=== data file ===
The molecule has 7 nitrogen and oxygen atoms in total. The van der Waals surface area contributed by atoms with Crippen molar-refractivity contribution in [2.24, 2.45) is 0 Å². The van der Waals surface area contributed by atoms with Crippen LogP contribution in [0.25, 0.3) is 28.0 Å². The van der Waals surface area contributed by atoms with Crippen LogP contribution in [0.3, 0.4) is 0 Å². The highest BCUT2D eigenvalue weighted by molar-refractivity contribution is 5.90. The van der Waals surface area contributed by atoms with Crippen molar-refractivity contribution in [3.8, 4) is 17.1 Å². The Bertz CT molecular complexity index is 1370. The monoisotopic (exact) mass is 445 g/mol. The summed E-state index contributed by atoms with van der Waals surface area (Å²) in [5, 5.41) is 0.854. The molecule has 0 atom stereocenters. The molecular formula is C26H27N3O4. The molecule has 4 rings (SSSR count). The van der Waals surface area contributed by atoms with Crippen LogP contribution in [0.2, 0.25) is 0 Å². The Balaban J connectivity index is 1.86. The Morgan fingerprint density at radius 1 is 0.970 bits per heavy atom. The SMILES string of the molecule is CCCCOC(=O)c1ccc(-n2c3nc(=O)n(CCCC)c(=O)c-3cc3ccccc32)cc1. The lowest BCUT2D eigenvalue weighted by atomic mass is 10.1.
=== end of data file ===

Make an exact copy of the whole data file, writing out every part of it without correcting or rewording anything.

The molecule has 7 nitrogen and oxygen atoms in total. The van der Waals surface area contributed by atoms with Crippen molar-refractivity contribution in [2.24, 2.45) is 0 Å². The van der Waals surface area contributed by atoms with Crippen LogP contribution in [0.25, 0.3) is 28.0 Å². The van der Waals surface area contributed by atoms with Crippen LogP contribution in [0.3, 0.4) is 0 Å². The highest BCUT2D eigenvalue weighted by molar-refractivity contribution is 5.90. The van der Waals surface area contributed by atoms with Crippen molar-refractivity contribution in [3.8, 4) is 17.1 Å². The Bertz CT molecular complexity index is 1370. The monoisotopic (exact) mass is 445 g/mol. The summed E-state index contributed by atoms with van der Waals surface area (Å²) in [5, 5.41) is 0.854. The molecule has 0 atom stereocenters. The molecular formula is C26H27N3O4. The molecule has 4 rings (SSSR count). The van der Waals surface area contributed by atoms with Crippen LogP contribution in [0.2, 0.25) is 0 Å². The Balaban J connectivity index is 1.86. The Morgan fingerprint density at radius 1 is 0.970 bits per heavy atom. The SMILES string of the molecule is CCCCOC(=O)c1ccc(-n2c3nc(=O)n(CCCC)c(=O)c-3cc3ccccc32)cc1. The lowest BCUT2D eigenvalue weighted by atomic mass is 10.1.